Types of sexual offence allegation
Our legal experts can advise if you are facing allegations on the full range of sexual offences, including:
The law relating to sexual offences can be complex and challenging and with increased numbers of sexual complaints being reported it is important to have a legal team that will handle the matter with exemplary care and tact. For more information on a confidential basis without obligation don’t hesitate to contact us on 01616 966 229.
Sexual offence allegation FAQs
What should I do if I am wrongly accused of a sexual offence?
If somebody accuses you of a sexual offence the first thing you should do is contact a criminal defence solicitor who is experienced in these types of claims. This particularly true if you have been wrongly accused of the crime.
Under no circumstances should you communicate with the person who is accusing you of the offence and you should make sure that any evidence of contact you have had with them in the past, for example text messages, call logs and emails, are saved and documented.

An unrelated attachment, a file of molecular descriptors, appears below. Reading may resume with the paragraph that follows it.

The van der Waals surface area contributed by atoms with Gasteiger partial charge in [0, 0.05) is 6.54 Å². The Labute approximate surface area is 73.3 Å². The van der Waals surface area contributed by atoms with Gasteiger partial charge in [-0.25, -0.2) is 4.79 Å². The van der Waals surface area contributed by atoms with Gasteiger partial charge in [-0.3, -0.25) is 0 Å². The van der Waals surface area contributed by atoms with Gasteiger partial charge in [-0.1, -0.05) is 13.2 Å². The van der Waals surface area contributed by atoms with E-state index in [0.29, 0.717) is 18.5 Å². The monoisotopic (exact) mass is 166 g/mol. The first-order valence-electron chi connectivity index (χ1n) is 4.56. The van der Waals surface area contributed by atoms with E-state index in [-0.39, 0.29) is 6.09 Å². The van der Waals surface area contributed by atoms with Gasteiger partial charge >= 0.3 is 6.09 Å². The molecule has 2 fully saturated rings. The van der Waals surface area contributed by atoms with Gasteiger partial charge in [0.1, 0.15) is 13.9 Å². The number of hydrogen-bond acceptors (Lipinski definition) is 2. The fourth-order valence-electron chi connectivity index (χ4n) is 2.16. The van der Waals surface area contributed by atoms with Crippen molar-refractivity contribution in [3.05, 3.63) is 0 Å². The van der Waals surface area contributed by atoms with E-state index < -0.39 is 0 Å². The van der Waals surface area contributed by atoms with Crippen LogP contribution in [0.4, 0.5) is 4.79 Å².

What should I do if the police contact me?
Due to the serious nature of sexual offences the police are obliged to investigate all accusations. If you are arrested by the police you have the right to a legal representative and you should not speak to the police without obtaining legal advice first.
In some circumstances the police may ask you to voluntarily attend an interview to discuss the allegations. Again, you should always seek legal advice from a criminal defence lawyer before attending an interview.
Your legal representative will be able to liaise with the police on your behalf and will make sure that the process is carried out as it should be.
What should I do if I’ve been contacted by an Operation Green Jacket Officer?
If you are contacted by an Operation Green Jacket Officer, it is essential you seek immediate legal advice and representation. We do not work for the police and we can independently help you with your case.
As the operation is aimed at reinvestigating historic events, having legal representation from the outset that is specifically tailored to your case may be the difference between successfully defending your case, and imprisonment.
Will I be released on police bail or released under investigation? What is the difference?